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Minimising waste and pollution in Antarctica

Also in Minimising waste and pollution in Antarctica

Minimising waste, preventing pollution, and cleaning up abandoned stations and sites are important parts of BAS’s operations. Our Environment Office is responsible for the safe disposal of waste from its research stations, ships and aircraft. All waste that BAS generates – other than sewage and food waste – is removed from the Antarctic.


Waste disposal

Although the Environmental Protocol permits the discharge of sewage and food waste into the sea, a biological treatment plant at Rothera Research Station on the Antarctic Peninsula – dramatically reduces the impact of sewage discharged into the sea. An incinerator disposes of food scraps and sludge from the biological treatment plant.

Ships’ sewage undergoes biological treatment before discharge, and food waste is passed through a disposal unit. The ships are equipped with specialist waste disposal equipment – including a shredder, compactor and high-temperature marine incinerator. Other waste is stored on board until it can be disposed of. Oil and oily mixtures are also kept on board when in Antarctic waters, and both ships have oily water separators.

Preventing oil spills

Fuel oil is used to power research stations, ships and aircraft. Major oil spills are rare in the Antarctic, but as human presence in the region increases, so does the risk of a spill.  The largest recorded spill in Antarctica happened in 1989 when the Bahia Paraiso ran aground when it was en route to re-supply one of Argentina’s research stations.  It sank off the west coast of the Antarctic Peninsula near the USA’s Palmer research station, spilling 600,000 litres of marine diesel into the sea.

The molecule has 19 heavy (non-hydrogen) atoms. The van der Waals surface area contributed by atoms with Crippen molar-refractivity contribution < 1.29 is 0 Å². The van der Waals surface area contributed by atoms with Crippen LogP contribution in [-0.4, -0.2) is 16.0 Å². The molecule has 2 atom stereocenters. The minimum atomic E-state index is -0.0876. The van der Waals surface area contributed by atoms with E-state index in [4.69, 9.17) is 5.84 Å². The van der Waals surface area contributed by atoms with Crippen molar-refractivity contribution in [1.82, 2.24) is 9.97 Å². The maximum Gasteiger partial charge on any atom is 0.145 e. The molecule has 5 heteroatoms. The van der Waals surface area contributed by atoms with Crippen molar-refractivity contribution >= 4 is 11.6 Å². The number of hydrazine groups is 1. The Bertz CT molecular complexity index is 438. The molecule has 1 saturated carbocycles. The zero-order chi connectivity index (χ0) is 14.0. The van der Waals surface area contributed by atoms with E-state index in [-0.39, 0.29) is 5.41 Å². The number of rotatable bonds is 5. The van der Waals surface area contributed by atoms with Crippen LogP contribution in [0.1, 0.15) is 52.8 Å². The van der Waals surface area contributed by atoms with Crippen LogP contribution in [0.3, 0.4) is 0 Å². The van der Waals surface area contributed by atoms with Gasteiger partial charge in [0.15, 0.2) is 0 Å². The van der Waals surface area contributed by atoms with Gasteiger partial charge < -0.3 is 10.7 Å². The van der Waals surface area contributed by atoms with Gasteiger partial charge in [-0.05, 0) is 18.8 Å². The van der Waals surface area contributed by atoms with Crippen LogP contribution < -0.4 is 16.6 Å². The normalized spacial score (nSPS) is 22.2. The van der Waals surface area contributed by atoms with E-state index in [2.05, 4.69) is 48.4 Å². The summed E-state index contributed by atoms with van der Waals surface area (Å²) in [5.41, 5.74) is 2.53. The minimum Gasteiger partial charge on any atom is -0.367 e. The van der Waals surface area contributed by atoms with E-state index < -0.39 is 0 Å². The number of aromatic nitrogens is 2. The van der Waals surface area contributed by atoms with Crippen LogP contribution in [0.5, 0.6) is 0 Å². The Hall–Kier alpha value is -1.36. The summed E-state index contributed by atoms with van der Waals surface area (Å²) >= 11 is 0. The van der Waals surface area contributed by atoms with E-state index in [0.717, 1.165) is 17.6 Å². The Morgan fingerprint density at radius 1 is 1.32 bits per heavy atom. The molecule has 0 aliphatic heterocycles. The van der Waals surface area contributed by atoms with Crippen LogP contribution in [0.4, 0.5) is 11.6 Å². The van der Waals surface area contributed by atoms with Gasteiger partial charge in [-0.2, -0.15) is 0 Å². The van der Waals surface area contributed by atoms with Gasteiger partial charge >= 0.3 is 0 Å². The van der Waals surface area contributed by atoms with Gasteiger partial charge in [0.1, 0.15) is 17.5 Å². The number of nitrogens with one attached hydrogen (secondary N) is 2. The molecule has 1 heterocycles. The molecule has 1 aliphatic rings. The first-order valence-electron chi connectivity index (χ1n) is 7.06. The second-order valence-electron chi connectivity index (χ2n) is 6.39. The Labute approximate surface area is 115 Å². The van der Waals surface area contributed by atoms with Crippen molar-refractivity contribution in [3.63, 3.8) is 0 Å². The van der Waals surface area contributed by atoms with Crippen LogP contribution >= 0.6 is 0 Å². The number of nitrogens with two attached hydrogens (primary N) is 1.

Because of the potentially disastrous effects of oil spills on the pristine Antarctic environment, the Antarctic Treaty’s Protocol on Environmental Protection requires all Treaty nations to prepare contingency plans to deal quickly and effectively with environmental emergencies resulting from their Antarctic operations.

To prevent oil spills bulk fuel at BAS research stations is stored in tanks with secondary containment. And, because it is the lightest and least persistent fuel available, BAS uses marine gas oil or AVTUR as the standard fuel on its ships and research stations. BAS carries out oil spill response exercises in Antarctica twice a year at each wintering station and co-ordinates joint oil spill exercises with Antarctic operators from other countries..

An annual Antarctic Oil Pollution Course, directed by BAS, is open to other Antarctic operators. Since it was set up in 1992, has been attended by staff from nine different nations.